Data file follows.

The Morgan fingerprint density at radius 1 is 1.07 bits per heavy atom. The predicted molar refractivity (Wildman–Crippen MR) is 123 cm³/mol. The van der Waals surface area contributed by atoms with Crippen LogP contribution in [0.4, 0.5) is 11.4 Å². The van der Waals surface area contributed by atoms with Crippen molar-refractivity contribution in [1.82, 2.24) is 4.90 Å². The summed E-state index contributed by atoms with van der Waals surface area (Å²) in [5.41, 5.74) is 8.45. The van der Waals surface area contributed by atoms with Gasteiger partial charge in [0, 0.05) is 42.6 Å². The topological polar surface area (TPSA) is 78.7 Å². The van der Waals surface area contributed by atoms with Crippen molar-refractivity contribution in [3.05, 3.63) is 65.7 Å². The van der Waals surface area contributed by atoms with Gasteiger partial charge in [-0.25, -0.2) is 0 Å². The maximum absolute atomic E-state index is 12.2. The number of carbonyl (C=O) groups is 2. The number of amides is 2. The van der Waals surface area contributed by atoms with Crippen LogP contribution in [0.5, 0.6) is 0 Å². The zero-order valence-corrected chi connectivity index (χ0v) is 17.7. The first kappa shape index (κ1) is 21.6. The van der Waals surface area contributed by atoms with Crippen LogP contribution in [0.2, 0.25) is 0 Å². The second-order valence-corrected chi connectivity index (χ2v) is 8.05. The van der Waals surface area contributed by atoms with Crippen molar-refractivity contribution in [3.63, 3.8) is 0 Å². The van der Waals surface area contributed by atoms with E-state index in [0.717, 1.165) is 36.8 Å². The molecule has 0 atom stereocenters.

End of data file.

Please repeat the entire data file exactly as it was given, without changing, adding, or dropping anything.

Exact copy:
The Morgan fingerprint density at radius 1 is 1.07 bits per heavy atom. The predicted molar refractivity (Wildman–Crippen MR) is 123 cm³/mol. The van der Waals surface area contributed by atoms with Crippen LogP contribution in [0.4, 0.5) is 11.4 Å². The van der Waals surface area contributed by atoms with Crippen molar-refractivity contribution in [1.82, 2.24) is 4.90 Å². The summed E-state index contributed by atoms with van der Waals surface area (Å²) in [5.41, 5.74) is 8.45. The van der Waals surface area contributed by atoms with Gasteiger partial charge in [0, 0.05) is 42.6 Å². The topological polar surface area (TPSA) is 78.7 Å². The van der Waals surface area contributed by atoms with Crippen molar-refractivity contribution in [3.05, 3.63) is 65.7 Å². The van der Waals surface area contributed by atoms with Gasteiger partial charge in [-0.25, -0.2) is 0 Å². The maximum absolute atomic E-state index is 12.2. The number of carbonyl (C=O) groups is 2. The number of amides is 2. The van der Waals surface area contributed by atoms with Crippen LogP contribution in [0.5, 0.6) is 0 Å². The zero-order valence-corrected chi connectivity index (χ0v) is 17.7. The first kappa shape index (κ1) is 21.6. The van der Waals surface area contributed by atoms with Crippen LogP contribution in [0.2, 0.25) is 0 Å². The second-order valence-corrected chi connectivity index (χ2v) is 8.05. The van der Waals surface area contributed by atoms with Crippen molar-refractivity contribution in [3.63, 3.8) is 0 Å². The van der Waals surface area contributed by atoms with E-state index in [0.717, 1.165) is 36.8 Å². The molecule has 0 atom stereocenters.